How DBT Therapy Works

How DBT Therapy Works

Dialectical behavioral therapy (DBT) is a type of treatment that helps people understand their negative thinking patterns and change the way they cope with problems. For many people, it’s an excellent way to start making positive changes in their life, whether they are dealing with mental health issues or addiction or both.

Who Uses DBT?

DBT is often used for people who self-harm or have other self-destructive patterns they want to change. People who can benefit from DBT include people with a borderline personality disorder or those with suicidal tendencies. It’s often a form of therapy that counselors will choose for people with “tough problems,” including co-occurring disorders, such as PTSD and addiction.

Many people live with compulsions as a symptom of their mental health disorders. For some people, this might be using drugs. For others, they may punch a wall when they’re angry or even practice cutting their skin.

DBT can help them begin to break these patterns and feel better about their choices and lives. The term “dialectical” means bringing together both acceptance and change into the picture. Once a person learns acceptance, they can change their life for a better and quit taking their negative emotions out on themselves. Through the process, they can learn to build better self-esteem and a more positive outlook on life.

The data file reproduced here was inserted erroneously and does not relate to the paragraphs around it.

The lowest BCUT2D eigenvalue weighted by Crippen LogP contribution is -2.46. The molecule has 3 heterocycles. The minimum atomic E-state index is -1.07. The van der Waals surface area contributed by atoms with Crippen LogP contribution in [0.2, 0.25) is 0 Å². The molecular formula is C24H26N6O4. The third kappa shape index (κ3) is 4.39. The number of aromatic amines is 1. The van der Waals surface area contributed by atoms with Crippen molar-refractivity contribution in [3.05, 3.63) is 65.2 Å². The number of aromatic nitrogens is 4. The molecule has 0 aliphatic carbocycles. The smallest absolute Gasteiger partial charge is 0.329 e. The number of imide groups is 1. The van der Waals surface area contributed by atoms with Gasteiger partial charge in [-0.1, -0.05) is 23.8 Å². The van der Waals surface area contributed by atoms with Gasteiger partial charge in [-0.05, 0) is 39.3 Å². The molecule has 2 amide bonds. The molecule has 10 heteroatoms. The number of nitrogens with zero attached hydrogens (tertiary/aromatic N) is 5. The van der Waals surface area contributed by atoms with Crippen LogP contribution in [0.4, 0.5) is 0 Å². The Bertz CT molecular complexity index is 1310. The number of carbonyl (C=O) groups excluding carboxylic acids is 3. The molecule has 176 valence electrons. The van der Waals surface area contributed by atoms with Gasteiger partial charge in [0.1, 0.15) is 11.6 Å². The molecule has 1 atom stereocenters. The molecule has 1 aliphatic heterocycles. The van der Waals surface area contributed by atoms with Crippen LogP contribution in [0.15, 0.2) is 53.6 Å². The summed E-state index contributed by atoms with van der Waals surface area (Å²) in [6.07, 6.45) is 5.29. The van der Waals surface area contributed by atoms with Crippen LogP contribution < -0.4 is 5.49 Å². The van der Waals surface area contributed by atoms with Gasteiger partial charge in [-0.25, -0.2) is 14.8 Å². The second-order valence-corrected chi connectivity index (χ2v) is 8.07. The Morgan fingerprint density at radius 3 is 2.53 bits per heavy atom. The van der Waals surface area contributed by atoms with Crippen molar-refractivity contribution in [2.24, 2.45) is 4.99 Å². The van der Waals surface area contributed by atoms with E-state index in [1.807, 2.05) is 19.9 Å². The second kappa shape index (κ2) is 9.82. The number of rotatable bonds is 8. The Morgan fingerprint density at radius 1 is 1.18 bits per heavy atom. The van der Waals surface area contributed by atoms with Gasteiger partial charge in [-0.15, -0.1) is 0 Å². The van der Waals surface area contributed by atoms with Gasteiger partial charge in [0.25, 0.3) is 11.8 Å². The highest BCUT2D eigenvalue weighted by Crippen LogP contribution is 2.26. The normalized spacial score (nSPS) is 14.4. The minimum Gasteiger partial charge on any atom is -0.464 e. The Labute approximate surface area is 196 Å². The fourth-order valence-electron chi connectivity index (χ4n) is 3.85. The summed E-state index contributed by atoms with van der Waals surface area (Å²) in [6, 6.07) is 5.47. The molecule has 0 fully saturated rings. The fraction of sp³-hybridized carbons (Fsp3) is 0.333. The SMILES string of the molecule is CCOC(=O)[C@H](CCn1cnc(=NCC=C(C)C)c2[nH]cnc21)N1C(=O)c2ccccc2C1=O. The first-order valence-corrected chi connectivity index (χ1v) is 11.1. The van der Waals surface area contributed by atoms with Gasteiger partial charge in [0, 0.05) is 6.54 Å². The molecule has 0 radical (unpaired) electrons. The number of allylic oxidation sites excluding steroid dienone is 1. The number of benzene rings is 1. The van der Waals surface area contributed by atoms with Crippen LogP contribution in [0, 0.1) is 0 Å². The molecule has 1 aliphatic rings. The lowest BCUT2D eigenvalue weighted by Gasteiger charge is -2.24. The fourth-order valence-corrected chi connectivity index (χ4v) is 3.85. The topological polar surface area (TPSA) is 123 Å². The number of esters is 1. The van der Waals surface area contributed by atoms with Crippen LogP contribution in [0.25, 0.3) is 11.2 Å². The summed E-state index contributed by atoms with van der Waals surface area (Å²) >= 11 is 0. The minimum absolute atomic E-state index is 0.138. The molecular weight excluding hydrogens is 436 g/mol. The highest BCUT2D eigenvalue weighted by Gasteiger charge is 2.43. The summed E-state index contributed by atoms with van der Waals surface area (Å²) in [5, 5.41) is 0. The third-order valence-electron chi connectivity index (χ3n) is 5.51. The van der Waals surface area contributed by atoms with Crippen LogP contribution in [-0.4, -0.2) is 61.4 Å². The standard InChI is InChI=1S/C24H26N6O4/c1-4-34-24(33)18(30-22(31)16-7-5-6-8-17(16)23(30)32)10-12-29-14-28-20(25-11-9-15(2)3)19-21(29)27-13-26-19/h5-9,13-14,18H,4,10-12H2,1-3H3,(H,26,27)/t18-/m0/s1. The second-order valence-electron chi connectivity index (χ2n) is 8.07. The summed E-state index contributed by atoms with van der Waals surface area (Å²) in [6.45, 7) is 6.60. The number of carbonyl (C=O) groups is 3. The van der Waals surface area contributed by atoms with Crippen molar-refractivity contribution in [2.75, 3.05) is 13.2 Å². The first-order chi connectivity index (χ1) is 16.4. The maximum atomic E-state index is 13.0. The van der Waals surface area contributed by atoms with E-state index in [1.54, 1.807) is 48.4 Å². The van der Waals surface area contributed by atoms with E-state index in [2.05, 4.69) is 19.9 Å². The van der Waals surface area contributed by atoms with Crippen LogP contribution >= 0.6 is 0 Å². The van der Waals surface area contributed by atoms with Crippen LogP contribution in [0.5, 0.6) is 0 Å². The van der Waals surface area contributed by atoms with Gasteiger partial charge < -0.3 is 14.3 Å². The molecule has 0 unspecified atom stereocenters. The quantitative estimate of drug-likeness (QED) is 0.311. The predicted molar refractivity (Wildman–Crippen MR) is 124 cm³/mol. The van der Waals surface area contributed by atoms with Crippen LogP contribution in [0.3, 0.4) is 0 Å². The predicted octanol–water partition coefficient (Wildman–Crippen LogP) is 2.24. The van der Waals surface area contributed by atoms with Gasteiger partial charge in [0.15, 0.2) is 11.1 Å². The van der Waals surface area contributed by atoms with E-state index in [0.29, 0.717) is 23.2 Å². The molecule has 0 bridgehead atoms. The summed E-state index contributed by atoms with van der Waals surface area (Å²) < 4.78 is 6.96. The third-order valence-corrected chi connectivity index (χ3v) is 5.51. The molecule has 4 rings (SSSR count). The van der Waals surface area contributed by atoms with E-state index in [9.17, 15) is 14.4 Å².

How Does DBT Work?

People who are participating in DBT commit to doing the legwork that it requires. Their therapist will probably give them new coping techniques and at-home assignments to practice challenging their thinking and reactions in healthier ways.

The work of DBT is designed to help clients learn to tolerate negative emotions and be less impulsive or reactive when they’re upset. They will learn to recognize their feelings before they are drowned in them and work toward better and safer stress reduction than their impulses suggest. (For example, going for a run instead of punching the wall.)

Longer-term results of DBT have been studied. People with borderline personality disorder who participate in it tend to be less suicidal, be hospitalized less, and lead more fulfilling relationships.

Getting Help

Are you or somebody you love struggling with mental health or substance abuse problems? Getting help can help you live your best life. We offer many modalities of therapy to help you reclaim your life and heal. We’ll help you discover what type of help you need and the best way to make sure you get it. Contact us to learn more about our therapy and programs.